Looking for something? Start here.
Custom Search




« Guest Post: We Need a Movement | "Maverick": How One Baby Survived Iatrogenic Prematurity »

Racism and Low Birth Weight 101

By Jill Arnold

September is National Infant Mortality Awareness Month. As the month comes to a close, we will feature a few interviews on the topic with a commitment to not isolating such an important issue to merely one calendar month.

In recent years, both traditional journalism and social media have illuminated the United States’ shockingly low infant mortality rank. The United States Department of Health and Human Services published these facts last month.

United States ranked 28th in the world in infant mortality, in 2006.

In the United States in 2006, 28,509 infants died before reaching their first birthday, an infant mortality rate of 6.7 per 1,000 live births.

African American infants are more than two times more likely to die during the first year of life than white infants.

Infant mortality rate by race per thousand live birth
o Asian – 4.3 
o Blacks – 13.1 
o Native American – 8.3
o White – 5.7 
o Total – 6.7

The United States infant mortality rate was more than 3 times as high as the infant mortality rate in Hong Kong (1.8 per 1,000 live births), the country with the lowest reported rate in 2006.

It is almost incomprehensible that African American babies are dying at this rate. How is that even possible in this day and age, we all ask.

For decades, OB-GYNs, midwives, epidemiologists and other health experts have focused on the prenatal period to improve the health of pregnant women and babies. While this remains a crucial window for education and personal responsibility, it has proven to be just one piece of the puzzle.

I’ve assembled a slide show of sorts for you to click through at your own pace that will, I hope, inspire you to start doing your own reading and research on the topic. Please consider this an oversimplified Racism and Low Birth Weight 101.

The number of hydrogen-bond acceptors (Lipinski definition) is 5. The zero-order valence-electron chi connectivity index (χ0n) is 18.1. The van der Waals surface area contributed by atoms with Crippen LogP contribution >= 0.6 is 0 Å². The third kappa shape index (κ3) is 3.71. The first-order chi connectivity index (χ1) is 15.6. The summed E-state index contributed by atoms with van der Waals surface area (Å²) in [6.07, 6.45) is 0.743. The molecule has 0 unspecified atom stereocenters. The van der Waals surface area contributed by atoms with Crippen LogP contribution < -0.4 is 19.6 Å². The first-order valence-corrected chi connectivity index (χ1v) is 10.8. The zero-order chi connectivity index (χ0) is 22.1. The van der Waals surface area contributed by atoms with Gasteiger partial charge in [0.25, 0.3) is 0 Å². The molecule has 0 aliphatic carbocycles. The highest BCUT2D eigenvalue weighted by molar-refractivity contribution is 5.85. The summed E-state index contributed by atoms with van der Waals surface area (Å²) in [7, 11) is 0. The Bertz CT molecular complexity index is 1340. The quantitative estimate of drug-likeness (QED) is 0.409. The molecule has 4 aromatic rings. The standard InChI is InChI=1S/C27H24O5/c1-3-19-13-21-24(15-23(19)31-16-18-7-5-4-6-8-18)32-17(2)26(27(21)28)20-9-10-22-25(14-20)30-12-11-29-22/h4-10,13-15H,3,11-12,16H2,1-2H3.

PrintView Printer Friendly Version

EmailEmail Article to Friend

References (1)

References allow you to track sources for this article, as well as articles that were written in response to this article.

Reader Comments (59)

This data is sobering and infuriating no many how many times I look at it. But you've also made it accessible (while at the same time giving people a place to deepen their understanding), and that, my friend, is quite the feat.

Hot. Damn.

You rock, Jill.

September 28, 2010 | Unregistered CommenterKristen

I really think it is definitely reaching to claim that babies of one race die at a faster rate than babies of another rate, solely because the women were at some point exposed to racism. I am not buying it. It really comes off as flashing the race card. You have a lot great on your site. This is the first time I have seen something so far off and out there. I hope you consider removing it. You never even listed reasons for these babies to die. Did they die in that first year due to child abuse? Improper care? Murder? Domestic abuse? Malnutrition? In all my years of working with women whose children died, and from my own experience of my own dying, I have never ever seen race as an issue. People of certain races may have higher incidents of abuse or crime, which may contribute to the deaths, but simple racism does not explain away this. If you factor in things such as car seat use, formula vs breastfeeding, age of parent, baby sleeping on front or back, alcohol or drug use in the home, families (single parents vs married, dad or grandparents in the picture), education of the parents, etc etc etc, then you will find a better explanation behind the infant deaths. It is not just as simple as the race card.

September 28, 2010 | Unregistered CommenterLisa

Thank you so much for such a wonderful slide show. It addresses all of the popularly professed confounders that racism apologists wish were the real culprits. I got into it with some commenters on Alas, A Blog explained and linked to here a year ago when they tried to trot out the "it's class!" "it's SES!" excuses. It's too bad that people struggle so hard to deny the real, documentable effects of racism.

September 28, 2010 | Unregistered CommenterMomTFH

Lisa, it sounds like you need to do some reading! Check out the links and read those studies and articles so you can see what they controlled for.